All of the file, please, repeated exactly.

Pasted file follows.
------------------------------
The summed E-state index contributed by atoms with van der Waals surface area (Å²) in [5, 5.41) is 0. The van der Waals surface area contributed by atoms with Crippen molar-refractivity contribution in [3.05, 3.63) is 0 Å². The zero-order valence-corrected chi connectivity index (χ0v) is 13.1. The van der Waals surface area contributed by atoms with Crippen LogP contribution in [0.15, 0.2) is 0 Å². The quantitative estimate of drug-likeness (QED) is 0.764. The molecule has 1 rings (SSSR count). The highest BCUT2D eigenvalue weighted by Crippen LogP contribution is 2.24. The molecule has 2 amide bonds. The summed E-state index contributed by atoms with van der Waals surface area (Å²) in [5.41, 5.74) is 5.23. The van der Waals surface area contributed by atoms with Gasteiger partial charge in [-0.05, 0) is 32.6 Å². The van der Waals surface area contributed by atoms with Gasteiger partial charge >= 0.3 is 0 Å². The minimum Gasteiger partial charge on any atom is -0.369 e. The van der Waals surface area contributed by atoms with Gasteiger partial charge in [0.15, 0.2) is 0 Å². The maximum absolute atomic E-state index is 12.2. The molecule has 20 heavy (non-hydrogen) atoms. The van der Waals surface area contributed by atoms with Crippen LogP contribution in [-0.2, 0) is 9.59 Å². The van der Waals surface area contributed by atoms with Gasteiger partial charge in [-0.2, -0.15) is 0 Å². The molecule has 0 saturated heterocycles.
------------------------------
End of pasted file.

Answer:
The summed E-state index contributed by atoms with van der Waals surface area (Å²) in [5, 5.41) is 0. The van der Waals surface area contributed by atoms with Crippen molar-refractivity contribution in [3.05, 3.63) is 0 Å². The zero-order valence-corrected chi connectivity index (χ0v) is 13.1. The van der Waals surface area contributed by atoms with Crippen LogP contribution in [0.15, 0.2) is 0 Å². The quantitative estimate of drug-likeness (QED) is 0.764. The molecule has 1 rings (SSSR count). The highest BCUT2D eigenvalue weighted by Crippen LogP contribution is 2.24. The molecule has 2 amide bonds. The summed E-state index contributed by atoms with van der Waals surface area (Å²) in [5.41, 5.74) is 5.23. The van der Waals surface area contributed by atoms with Gasteiger partial charge in [-0.05, 0) is 32.6 Å². The van der Waals surface area contributed by atoms with Gasteiger partial charge >= 0.3 is 0 Å². The minimum Gasteiger partial charge on any atom is -0.369 e. The van der Waals surface area contributed by atoms with Gasteiger partial charge in [0.15, 0.2) is 0 Å². The maximum absolute atomic E-state index is 12.2. The molecule has 20 heavy (non-hydrogen) atoms. The van der Waals surface area contributed by atoms with Crippen LogP contribution in [-0.2, 0) is 9.59 Å². The van der Waals surface area contributed by atoms with Gasteiger partial charge in [-0.2, -0.15) is 0 Å². The molecule has 0 saturated heterocycles.